Using Light in Photography Techniques
By Richard Schneider
The use of light in a photograph can be the deciding factor of whether that picture will be spectacular or terrible. When you use your camera to automatically choose aperture and shutter speed, what your camera is actually doing is using the built in light meter and measuring how much light is being reflected to the camera.
But that doesn't mean thatís all there is to it. You should also think about the angle of the light entering the frame, what kind of shadows you want, and whether you want to use fill-in-flash (using flash to light the subject if you have a really bright background). If you are shooting at night you can create all sorts of cool effects like lights in motion, pictures with moonlight, or silhouettes. The following are just some examples of all the possibilities.
Angle of Light
The angle of light should be taken into careful consideration whenever you feel like you want to create a specific effect. Shadows can be very powerful when cast over half of someone's face. When you are deciding which angle you would prefer to have the light coming from you are indirectly deciding where the shadows will be cast. The angle of light can be used to show texture if it is coming from the side because the shadows create the effect of more depth. It can add detail and mystery to someoneís face if you choose to keep half of their face in the shadows. The most common light usage mistake that people make when they are taking portrait pictures is having the light coming directly from the back when they donít intend to create a silhouette. This usually results in having the subjectís face just very dark and the background overexposed.
Light Rays Effect
The effect of rays of light indoors and outdoors can be very spectacular. A brilliant part of some great photographs is the ability to actually see rays of light in a photo. Whether it is in the setting of a brilliant sunset, light pouring through a window or light from artificial lights almost all kinds have the potential to look amazing. Usually the only way to obtain something like this is a narrow aperture (high f/stop) and a very slow shutter speed. I have found rays of light to be very nice in architectural photography in the form of light streaming through windows or spaces.
Silhouettes are another interesting example of strategic light use. The way to create a silhouette is to have significantly brighter light coming from behind the subject. In doing this it is important to take your camera light reading off of the background instead of the subject in order for the camera to adjust for an exposure based on the backlight. If you do this the subject will be successfully underexposed and the background should hopefully have a well-balanced exposure. You can do this for any kind of subject including people, animals, landscapes and impressive cityscapes.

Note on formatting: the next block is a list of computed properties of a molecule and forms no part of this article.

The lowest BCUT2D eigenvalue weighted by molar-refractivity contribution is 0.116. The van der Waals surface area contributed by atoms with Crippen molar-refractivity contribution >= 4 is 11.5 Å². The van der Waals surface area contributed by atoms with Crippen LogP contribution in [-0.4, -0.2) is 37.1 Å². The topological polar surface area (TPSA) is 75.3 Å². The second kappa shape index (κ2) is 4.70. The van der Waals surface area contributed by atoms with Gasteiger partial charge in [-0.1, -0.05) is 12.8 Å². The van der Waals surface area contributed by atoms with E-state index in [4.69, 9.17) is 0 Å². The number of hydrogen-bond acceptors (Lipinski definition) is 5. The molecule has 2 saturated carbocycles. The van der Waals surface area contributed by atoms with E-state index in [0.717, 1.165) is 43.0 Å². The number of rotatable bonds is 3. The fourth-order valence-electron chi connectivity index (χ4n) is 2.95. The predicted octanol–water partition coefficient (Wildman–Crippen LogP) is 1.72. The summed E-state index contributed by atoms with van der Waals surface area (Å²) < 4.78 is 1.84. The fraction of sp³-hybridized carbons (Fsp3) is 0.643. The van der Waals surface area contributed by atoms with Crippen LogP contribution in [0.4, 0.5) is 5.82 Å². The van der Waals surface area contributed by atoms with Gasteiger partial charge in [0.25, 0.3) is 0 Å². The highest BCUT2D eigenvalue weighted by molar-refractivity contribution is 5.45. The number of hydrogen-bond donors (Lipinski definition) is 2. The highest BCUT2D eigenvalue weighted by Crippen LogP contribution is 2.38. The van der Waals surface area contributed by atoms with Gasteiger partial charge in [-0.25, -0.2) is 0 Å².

Scarce Light in the Darkness
Photography at night is completely different than photography in the day. At night there is most likely not enough light to handhold the camera if you are going to take a well-exposed photo (without flash). A tripod is very necessary and I always use a tripod when I am shooting at night to take away the risk of blur from hand shakiness. If you keep experimenting with different ways of using light you will find that you can get very interesting results. One favorite location of night photographers is on the roadside of a busy street. With a long shutter speed the photographer can use the car lights to make streams of light across the frame. The longer the exposure, the more fascinating the results with light most of the time.
Try This Technique to Make a Copy of Someone
Set the shutter speed for somewhere around 30 seconds, set the camera on a tripod and set the self-timer so you do not have to press the shutter button. Someone needs to stand next to the camera with a flashlight and someone else needs to be the subject of the photo in front of the camera. The subject then stands in one place while the flashlight is pointed at him and moved in an up and down motion. After around 15 seconds the flashlight is turned off and the subject is told to move to his left. Then the flashlight is pointed at him again and moved up and down until the camera finishes the exposure. If you do this successfully you can create the same person twice in one frame.
The use of light is a very essential practice to master if you are going to be a successful photographer. When a digital camera takes a photo its sensor is essentially just collecting all the light from the scene that is reflected in through the lens. It is your job simply to figure out where you would like the light to be coming from and how long the sensor should be exposed to the light in order to create a sufficient exposure.
Richard Schneider is a digital photography enthusiast and founder of http://www.picturecorrect.com/ which offers tips and news about digital photography, digital camera reviews, and photoshop tutorials. Please also visit http://www.picturecorrect.com/freewallpaper.htm where there is free high resolution desktop wallpaper available.
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